Financial investigators, bankruptcy trustees, judgment creditors, etc., sometimes research** the following kinds of records / databases as part of a low-cost asset search:
- Real Estate Searches: Some government databases provide for free real property searches, like New York City’s Automated City Register System ("ACRIS") at "http://www.nyc.gov/html/dof/html/jump/acris.shtml". ACRIS permits one to search for real property owners in New York City by a party’s name, parcel identifiers (such as borough, block and lot numbers), etc.
- Lawsuits: A beneficial owner’s assets held in the form of personal injury or other type of legal claim, (if any), can sometimes be uncovered via court databases.
- Local Courts: Although limited to New York State courts, "eCourts" is a free database at "http://iapps.courts.state.ny.us/webcivil/ecourtsMain".
- Federal Courts: After signing up for an access code, "http://pacer.uspci.uscourts.gov/" enables one to conduct low-cost searches of federal courts nationwide.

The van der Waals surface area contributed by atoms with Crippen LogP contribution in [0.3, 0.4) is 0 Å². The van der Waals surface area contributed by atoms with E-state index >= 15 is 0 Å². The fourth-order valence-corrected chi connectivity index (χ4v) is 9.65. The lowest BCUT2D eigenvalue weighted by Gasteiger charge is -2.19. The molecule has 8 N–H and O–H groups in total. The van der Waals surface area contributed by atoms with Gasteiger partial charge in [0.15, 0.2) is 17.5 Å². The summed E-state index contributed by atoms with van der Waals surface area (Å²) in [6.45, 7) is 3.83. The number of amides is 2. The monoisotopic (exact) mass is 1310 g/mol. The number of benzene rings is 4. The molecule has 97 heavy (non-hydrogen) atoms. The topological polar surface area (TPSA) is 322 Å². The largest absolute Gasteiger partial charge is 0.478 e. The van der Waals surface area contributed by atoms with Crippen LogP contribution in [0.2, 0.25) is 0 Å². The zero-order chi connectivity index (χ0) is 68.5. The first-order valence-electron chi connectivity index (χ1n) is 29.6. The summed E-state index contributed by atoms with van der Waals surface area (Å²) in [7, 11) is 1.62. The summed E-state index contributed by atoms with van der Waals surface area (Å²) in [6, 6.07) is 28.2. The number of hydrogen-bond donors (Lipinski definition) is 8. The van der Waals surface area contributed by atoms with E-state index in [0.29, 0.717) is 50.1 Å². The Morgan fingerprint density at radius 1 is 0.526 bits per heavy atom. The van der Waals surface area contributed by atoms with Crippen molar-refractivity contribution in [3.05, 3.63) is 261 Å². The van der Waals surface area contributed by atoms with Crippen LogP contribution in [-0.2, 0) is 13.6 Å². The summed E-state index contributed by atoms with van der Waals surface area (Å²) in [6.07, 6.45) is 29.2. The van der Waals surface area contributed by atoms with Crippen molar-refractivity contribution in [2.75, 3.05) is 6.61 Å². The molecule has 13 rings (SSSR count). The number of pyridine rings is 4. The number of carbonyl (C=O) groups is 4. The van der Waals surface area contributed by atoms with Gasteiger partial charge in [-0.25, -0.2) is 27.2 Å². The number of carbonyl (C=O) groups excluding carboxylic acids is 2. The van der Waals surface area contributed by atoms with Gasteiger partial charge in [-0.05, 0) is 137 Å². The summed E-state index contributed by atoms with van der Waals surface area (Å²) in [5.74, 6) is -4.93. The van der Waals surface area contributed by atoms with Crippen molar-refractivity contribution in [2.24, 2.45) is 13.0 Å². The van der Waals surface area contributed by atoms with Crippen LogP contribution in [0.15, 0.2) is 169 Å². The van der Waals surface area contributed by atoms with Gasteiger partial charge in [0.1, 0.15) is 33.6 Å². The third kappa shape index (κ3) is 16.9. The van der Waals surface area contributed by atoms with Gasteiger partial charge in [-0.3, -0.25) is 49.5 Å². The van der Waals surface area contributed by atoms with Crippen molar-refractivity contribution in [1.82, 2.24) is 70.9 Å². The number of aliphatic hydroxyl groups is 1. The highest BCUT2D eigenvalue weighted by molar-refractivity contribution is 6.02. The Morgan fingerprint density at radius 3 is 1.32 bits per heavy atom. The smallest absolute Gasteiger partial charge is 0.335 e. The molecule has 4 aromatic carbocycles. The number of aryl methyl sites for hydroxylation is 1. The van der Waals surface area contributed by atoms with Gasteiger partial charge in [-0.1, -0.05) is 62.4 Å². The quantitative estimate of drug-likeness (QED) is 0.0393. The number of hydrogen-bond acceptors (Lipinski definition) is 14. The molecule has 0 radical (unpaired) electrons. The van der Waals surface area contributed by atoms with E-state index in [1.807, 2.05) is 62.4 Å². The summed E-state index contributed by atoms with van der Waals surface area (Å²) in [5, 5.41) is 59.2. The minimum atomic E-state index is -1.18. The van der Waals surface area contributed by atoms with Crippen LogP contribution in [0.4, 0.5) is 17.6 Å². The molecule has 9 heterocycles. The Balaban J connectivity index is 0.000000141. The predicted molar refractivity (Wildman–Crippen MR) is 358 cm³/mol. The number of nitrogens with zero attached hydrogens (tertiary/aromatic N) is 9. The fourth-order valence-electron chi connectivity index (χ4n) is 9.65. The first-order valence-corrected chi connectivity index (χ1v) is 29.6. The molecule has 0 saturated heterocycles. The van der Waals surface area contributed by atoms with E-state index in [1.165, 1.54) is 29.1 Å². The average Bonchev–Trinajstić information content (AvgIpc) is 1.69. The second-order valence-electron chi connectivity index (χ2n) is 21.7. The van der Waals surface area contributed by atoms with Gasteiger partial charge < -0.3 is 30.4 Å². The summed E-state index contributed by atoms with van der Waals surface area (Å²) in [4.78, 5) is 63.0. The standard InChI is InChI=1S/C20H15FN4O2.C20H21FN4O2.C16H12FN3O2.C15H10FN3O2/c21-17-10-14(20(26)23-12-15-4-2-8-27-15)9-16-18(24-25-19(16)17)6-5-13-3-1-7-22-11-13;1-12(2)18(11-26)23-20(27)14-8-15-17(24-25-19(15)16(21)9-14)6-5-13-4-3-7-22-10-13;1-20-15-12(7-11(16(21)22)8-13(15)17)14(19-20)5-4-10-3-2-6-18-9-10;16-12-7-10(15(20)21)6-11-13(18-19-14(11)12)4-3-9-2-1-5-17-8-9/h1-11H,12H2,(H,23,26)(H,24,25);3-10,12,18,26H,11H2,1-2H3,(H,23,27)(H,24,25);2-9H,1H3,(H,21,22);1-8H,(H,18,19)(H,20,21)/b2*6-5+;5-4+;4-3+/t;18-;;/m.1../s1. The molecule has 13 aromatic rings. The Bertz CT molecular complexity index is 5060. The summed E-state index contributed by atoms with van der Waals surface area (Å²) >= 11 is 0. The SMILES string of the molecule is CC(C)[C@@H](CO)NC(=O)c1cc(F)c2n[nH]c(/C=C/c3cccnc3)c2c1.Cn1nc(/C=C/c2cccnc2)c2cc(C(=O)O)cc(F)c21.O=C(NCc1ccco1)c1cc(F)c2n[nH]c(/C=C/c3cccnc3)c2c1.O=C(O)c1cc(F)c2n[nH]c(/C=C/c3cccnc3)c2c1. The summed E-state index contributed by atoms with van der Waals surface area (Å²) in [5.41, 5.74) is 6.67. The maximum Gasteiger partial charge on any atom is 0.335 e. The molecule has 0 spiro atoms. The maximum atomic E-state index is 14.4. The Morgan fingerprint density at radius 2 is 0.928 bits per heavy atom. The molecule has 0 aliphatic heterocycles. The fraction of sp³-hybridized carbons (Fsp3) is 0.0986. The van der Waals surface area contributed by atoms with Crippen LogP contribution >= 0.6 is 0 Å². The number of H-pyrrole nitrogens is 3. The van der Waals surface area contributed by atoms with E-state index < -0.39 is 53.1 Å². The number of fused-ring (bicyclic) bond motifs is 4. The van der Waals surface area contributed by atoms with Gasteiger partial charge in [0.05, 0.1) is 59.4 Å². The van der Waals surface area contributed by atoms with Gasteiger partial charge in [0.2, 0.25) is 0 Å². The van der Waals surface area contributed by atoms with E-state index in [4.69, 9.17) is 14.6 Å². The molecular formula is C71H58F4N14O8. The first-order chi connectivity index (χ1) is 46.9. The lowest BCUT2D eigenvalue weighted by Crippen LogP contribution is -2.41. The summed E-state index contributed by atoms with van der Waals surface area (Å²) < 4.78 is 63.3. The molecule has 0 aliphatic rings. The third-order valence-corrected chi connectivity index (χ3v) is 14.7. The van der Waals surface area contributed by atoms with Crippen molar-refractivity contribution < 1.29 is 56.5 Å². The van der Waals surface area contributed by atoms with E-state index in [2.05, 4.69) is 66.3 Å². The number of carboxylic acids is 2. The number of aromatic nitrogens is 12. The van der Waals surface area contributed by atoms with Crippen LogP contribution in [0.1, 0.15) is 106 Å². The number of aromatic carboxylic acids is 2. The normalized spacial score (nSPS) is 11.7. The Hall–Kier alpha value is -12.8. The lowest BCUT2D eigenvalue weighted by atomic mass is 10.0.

- Corporate & U.C.C. Searches: Free government websites such as New York’s "http://www.dos.state.ny.us/corps/‘ sometimes provide beneficial ownership or other useful information about duly licensed businesses / corporations.
- United States Patent & Trademark Office: Patents and trademarks can be researched for free at "http://www.uspto.gov/patft/".
- Comprehensive Searches: LexisNexis offers "SmartLinx" which is a fee-based service for attorneys, government authorities, etc. that can be used to search domestic public records. Records regarding real property, motor vehicles, telephone numbers, can often be accessed. Yet another comprehensive search service is available at IRB’s website, "http://www.irbsearch.com/". These services may provide the names of business associates, neighbors, relatives, etc., and can therefore sometimes be used to identify nominees hiding a beneficial owner’s assets.
Researching real estate, lawsuits or other similar records in some cases may uncover assets concealed by a judgment debtor, bankruptcy debtor or divorcing spouse. When conducting such computer-based research, one should however, always consider the red flags or indicia mentioned at "Asset Search Indicia For Divorce, Debt Collection & Bankruptcy".
**L.L. Jones, Concealing Assets In Bankruptcy: What Are the Consequences And How Do Trustees Find The Assets?, Association of the Bar of the City of New York (Presentation: April 24, 2008).
Copyright 2008-2010 Fred L. Abrams